History and its Ripples

Who in their right mind would suggest to a publisher that they wanted to write a book called A History of Just About Everything?? Not me or Frieda Wishinsky, my co-author for a book by that very title that was published this fall.

When we proposed to Kids Can Press that we write a book about the most important happenings of the 20th century, our editor came back to us with the idea that we should expand our proposal. And we agreed — although there were times in the process when writing all the “180 Events, People and Inventions That Changed the World” (that’s the book’s subtitle) seemed rather overwhelming.

Horsing Around

Yesterday I spent the afternoon at the Annick Press office, choosing photos for my book about horses that will be published in 2015 (title still to be determined). I wrote about horses in Why Do Horses Have Manes? but this new book uses the focus of horses to look at important events in world history. Kids can read about famous steeds ranging from Bucephalus (Alexander the Great’s horse) to Sea Biscuit (the Great Depression’s amazing race horse — go to to watch him beat War Admiral). The manuscript also includes the story of the Pony Express, pit ponies (the little horses that helped workers mine coal and minerals) and North America’s mustangs.

Oh, Those Fabulous, Furry Felines

At this time of year, our cat Cosimo is either stretched out on my desk under my desk lamp, curled up on a heating grate, snuggled under a duvet or lounging on a laptop. Anyone who knows me is likely amazed that I have waited this long to post a blog about cats.

As Mark Twain said, “When a man loves cats, I am his friend and comrade, without further introduction.” Edward Gorey explained, “Books. Cats. Life is good.” and my friend Karen, who is a wonderful writer, editor and grammarian, would agree wholeheartedly (while rubbing her cat Stanley’s speckled belly).

It Takes Two

For most of my books I’ve been the sole author. But I was also the ghost writer on one, and I’ve written two books (Everything But the Kitchen Sink and A History of Just About Everything) with Frieda Wishinsky — we’re now working on a third. (Perhaps we’ll have to make sure it has the word “Everything” in the middle of the title so we can create a trilogy!)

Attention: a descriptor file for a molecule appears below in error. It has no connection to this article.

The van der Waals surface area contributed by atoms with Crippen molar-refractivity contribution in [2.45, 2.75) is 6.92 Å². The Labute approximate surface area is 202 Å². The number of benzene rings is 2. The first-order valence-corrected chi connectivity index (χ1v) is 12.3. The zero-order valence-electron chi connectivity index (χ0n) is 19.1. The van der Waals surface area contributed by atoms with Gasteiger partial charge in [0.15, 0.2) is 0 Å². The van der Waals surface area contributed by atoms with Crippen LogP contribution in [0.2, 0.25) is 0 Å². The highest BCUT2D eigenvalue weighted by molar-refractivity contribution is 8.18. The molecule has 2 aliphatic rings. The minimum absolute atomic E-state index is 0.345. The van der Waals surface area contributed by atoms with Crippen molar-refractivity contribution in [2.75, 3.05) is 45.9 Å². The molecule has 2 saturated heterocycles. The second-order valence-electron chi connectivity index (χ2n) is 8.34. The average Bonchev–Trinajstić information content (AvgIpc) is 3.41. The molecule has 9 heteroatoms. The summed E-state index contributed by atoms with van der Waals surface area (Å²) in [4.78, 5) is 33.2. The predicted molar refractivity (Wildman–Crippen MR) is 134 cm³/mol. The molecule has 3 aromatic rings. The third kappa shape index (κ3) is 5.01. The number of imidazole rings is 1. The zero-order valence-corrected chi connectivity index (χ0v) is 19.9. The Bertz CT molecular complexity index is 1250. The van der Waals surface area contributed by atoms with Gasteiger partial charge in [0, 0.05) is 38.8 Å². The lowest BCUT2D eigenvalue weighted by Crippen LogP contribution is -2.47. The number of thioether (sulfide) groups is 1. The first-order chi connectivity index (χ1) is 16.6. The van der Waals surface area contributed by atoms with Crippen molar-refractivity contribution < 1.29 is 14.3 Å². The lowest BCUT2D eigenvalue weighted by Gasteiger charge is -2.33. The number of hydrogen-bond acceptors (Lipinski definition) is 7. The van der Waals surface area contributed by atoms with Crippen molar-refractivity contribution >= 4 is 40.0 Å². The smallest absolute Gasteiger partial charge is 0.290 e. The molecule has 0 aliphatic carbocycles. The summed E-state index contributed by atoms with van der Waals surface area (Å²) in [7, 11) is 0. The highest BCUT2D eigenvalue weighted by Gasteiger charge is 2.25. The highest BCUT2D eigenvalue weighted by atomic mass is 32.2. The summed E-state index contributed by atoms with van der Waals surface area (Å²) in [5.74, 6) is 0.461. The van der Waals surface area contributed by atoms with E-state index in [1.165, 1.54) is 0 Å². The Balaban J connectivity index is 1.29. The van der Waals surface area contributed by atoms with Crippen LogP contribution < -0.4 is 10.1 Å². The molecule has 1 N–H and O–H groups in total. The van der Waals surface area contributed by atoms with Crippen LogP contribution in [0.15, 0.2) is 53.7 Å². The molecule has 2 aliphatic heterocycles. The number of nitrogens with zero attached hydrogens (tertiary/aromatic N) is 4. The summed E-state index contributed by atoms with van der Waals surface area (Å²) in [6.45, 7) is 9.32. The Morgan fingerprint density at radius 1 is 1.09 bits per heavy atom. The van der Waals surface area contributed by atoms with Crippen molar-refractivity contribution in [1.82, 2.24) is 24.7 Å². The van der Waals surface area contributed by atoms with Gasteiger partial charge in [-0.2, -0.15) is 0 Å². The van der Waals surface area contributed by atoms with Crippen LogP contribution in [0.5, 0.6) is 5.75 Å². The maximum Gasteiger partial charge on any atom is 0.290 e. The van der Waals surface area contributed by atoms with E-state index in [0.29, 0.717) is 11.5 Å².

I’m not sure how other writing duos work, but Frieda and I often say that we work together by NOT working together. We create an outline for the book together, with lots of backing and forthing, but once the editor approves the outline, we split up the writing and work completely separately.

The Slush Pile

If you’re part of the publishing industry, then the title to this posting probably made you shudder. If you’re not in the business, then you need to know that the slush pile is the huge stack of unsolicited manuscripts — also known as “unsoliciteds” — that are sent to every publishing company in hopes the publisher will publish them

Brigitte and Book Trailers

It was Brigitte Waisberg, Marketing Manager at Annick Press, who got me involved with blogging at Open Book Toronto. Thanks to her and to Clelia Scala, Open Book’s Executive Director, I’ve made it through a week of blogging — thanks also to all the people who have sent me comments.

Usually when I get an e-mail from Brigitte, it’s to send me reviews of my books. However on Friday she sent me the link about some of Annick’s most recent non-fiction books, including one I wrote called Bones Never Lie.

A Sad Day

Perhaps many of us will always remember where we were yesterday when we heard that Nelson Mandela had “gone home.” As President Obama said, “We have lost one of the most influential, courageous, and profoundly good human beings that any of us will share time with on this Earth.”

Sadly, today is the anniversary of two tragedies in Canadian history. In 1989, the Montreal Massacre horrified Canadians. And almost 100 years ago today, the world’s greatest man-made explosion to that time took place in Halifax harbour.

The Case for Procrastination

One of the projects I’m working on right now is a picture book that will be published in Fall 2014 by Kids Can Press. The subject is a Toronto Police Force horse named Bunny, who was one of 18 horses chosen from the Force to go to Europe and serve in World War I. Bunny and his rider faced many dangers — they were even on the battlefield the first time poison gas was used in the war. But of all of those 18 horses, Bunny was the only one still alive at the end of World War I.

Finding Your Community

I hope everyone has recovered from your Telescope Day (see my December 3 post) celebrations yesterday! I had to curtail mine this year because in addition to working on a number of manuscripts, yesterday was the deadline for me to submit copy for the section I edit of the CANSCAIP News.

CANSCAIP stands for Canadian Society of Children’s Authors, Illustrators and Performers ( and pronounced CAN-scape). This organization supports and promotes children’s literature, but perhaps even more importantly, it supports and promotes children’s authors, illustrators and performers.

Creativity: Tribulations, Trilogies (and Telescopes)

Thanks to everyone who sent me comments about yesterday’s post. Who knew there are so many Ringo fans out there?!

The hurry and hustle of December can make it hard to be creative, and often writers have a lot of projects that have to be finished before year end. But I think many non-writers try to be more creative in both their personal lives and careers. It’s very satisfying to create something, or solve a problem in a new way. And as work and home budgets are reduced, creativity can be even more important.

Here are a few methods I use to increase my creativity and blast through writer’s block:

Look at the Problem Another Way

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